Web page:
Irrigation research in the Mid-South over the last 25 years shows soybeans will almost always need irrigation to achieve maximum seed yield, even in years when rainfall during reproductive development is well above normal and drought stress is minimal.

Since irrigation fixed costs are incurred even when irrigation is not applied, only a very small yield increase will pay the variable costs for irrigation. This was especially true in years like 2004, when anticipated prices were higher than normal.

Research indicates that once irrigation is started, it must be continued on a regular basis. An initial irrigation that recharges the soil profile will essentially kill deep roots on clay soil, and the plant, therefore, depends on a shallow root system from that point on.

Thus, continued irrigation will be necessary to insure adequate water for the remainder of the season. Research also indicates irrigation reapplied when soil water deficit is no more than 2 inches will result in the greatest yield increase.

Weather station data show that pan evaporation during June through August in the Mid-South is generally between 0.25 and 0.30 inch per day. During the irrigation period for soybeans, which encompasses these months, evapotranspiration by the crop will be 80 to 100 percent of pan evaporation.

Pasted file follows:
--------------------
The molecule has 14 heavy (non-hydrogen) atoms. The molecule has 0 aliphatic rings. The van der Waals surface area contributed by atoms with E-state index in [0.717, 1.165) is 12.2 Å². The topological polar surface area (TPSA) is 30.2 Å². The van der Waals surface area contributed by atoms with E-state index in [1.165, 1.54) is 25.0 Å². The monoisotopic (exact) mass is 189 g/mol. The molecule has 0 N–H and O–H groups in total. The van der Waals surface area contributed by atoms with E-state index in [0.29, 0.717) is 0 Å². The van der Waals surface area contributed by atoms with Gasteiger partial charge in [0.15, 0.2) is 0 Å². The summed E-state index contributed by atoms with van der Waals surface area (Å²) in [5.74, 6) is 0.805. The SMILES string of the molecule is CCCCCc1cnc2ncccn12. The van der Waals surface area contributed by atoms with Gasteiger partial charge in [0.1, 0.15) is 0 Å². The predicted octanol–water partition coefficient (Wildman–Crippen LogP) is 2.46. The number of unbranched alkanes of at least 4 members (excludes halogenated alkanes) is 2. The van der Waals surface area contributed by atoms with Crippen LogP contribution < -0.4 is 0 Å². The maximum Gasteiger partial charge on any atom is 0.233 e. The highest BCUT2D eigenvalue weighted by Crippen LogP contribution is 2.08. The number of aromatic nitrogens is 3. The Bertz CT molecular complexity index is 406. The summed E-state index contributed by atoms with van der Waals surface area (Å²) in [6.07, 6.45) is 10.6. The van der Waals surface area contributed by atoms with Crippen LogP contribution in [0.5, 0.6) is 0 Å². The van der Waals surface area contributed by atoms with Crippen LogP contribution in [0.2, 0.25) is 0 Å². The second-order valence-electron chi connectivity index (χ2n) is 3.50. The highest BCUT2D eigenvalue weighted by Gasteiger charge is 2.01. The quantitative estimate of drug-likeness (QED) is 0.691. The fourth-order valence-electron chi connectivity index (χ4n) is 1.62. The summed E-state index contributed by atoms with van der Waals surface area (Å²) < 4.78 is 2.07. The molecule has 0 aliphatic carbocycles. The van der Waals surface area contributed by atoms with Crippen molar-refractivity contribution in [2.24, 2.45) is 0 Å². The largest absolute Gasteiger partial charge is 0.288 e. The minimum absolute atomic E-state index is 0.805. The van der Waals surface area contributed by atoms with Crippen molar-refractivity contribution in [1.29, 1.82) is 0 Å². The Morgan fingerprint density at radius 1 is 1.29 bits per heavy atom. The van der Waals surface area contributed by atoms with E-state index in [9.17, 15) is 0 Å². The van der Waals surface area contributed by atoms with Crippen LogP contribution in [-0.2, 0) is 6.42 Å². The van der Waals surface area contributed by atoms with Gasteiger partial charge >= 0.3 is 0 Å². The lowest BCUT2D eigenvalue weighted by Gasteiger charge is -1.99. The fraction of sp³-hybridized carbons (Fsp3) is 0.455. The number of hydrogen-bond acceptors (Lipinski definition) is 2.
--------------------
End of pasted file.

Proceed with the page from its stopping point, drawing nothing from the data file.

If an average 0.28 inch per day pan evaporation is used as a baseline, and it is assumed that evapotranspiration will be 0.9 of pan evaporation, then a 2-inch deficit will be reached eight days after an irrigation. This has been confirmed by many years' data collected from soil water measuring devices, and by measuring irrigation water applied to soybean research plots.

Thus, in the absence of rain, furrow irrigation of soybeans should be scheduled every eight days. If rain occurs between irrigations, the amount for each rain can be added to the 2 inch deficit. For example, a 0.5-inch rain will equal two days of water, so irrigation can be scheduled 10 days from the previous event.

Deciding when to end irrigation of soybeans in a season is a simple matter. When beans have completely filled the pod cavity, full seed stage has been reached. This is later than the “pods touching” criterion that is often used.

Having wet soil or applying a last irrigation to dry soil at or just before the full seed stage will insure that enough soil moisture is available to completely fill the many seeds that result from a well-watered environment. This will insure maximum yield.

Stopping irrigation too soon will not result in fewer seed, but will result in smaller seed. A properly irrigated crop with a 70-bushel-per-acre yield potential will have 12.5 million (3,000 seeds per pound) to 14.5 million (3,500 seeds per pound) seeds per acre. Thus, even very small reductions in seed size can translate into large reductions in maximum yield.

A last irrigation of 1.5 to 2 inches of water costing about $4 to $5 per acre that is not applied when it should have been will be the most expensive mistake an irrigator can make. These points are especially pertinent when it is considered that the full seed stage in an early soybean production system occurs during mid-July through late August, when drought stress conditions are greatest.


Larry G. Heatherly is a retired USDA-ARS Research Agronomist and current crop consultant. e-mail larryheatherly@bellsouth.net